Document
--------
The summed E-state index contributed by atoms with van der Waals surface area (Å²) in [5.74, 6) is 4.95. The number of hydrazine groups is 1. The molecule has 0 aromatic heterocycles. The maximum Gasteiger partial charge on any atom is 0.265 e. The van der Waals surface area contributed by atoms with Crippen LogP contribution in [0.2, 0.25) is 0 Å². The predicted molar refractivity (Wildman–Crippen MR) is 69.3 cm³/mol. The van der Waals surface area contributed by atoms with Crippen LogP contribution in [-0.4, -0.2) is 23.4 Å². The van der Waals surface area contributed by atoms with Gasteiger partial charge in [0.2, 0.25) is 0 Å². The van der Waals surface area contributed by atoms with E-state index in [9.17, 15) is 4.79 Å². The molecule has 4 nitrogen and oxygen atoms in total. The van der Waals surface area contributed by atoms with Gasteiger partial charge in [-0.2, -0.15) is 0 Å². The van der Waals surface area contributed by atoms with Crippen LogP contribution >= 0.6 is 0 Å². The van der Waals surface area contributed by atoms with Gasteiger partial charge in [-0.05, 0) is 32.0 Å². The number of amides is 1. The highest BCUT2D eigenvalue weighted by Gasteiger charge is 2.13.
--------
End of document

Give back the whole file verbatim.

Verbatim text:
The summed E-state index contributed by atoms with van der Waals surface area (Å²) in [5.74, 6) is 4.95. The number of hydrazine groups is 1. The molecule has 0 aromatic heterocycles. The maximum Gasteiger partial charge on any atom is 0.265 e. The van der Waals surface area contributed by atoms with Crippen LogP contribution in [0.2, 0.25) is 0 Å². The predicted molar refractivity (Wildman–Crippen MR) is 69.3 cm³/mol. The van der Waals surface area contributed by atoms with Crippen LogP contribution in [-0.4, -0.2) is 23.4 Å². The van der Waals surface area contributed by atoms with Gasteiger partial charge in [0.2, 0.25) is 0 Å². The van der Waals surface area contributed by atoms with E-state index in [9.17, 15) is 4.79 Å². The molecule has 4 nitrogen and oxygen atoms in total. The van der Waals surface area contributed by atoms with Gasteiger partial charge in [-0.2, -0.15) is 0 Å². The van der Waals surface area contributed by atoms with Crippen LogP contribution >= 0.6 is 0 Å². The van der Waals surface area contributed by atoms with Gasteiger partial charge in [-0.05, 0) is 32.0 Å². The number of amides is 1. The highest BCUT2D eigenvalue weighted by Gasteiger charge is 2.13.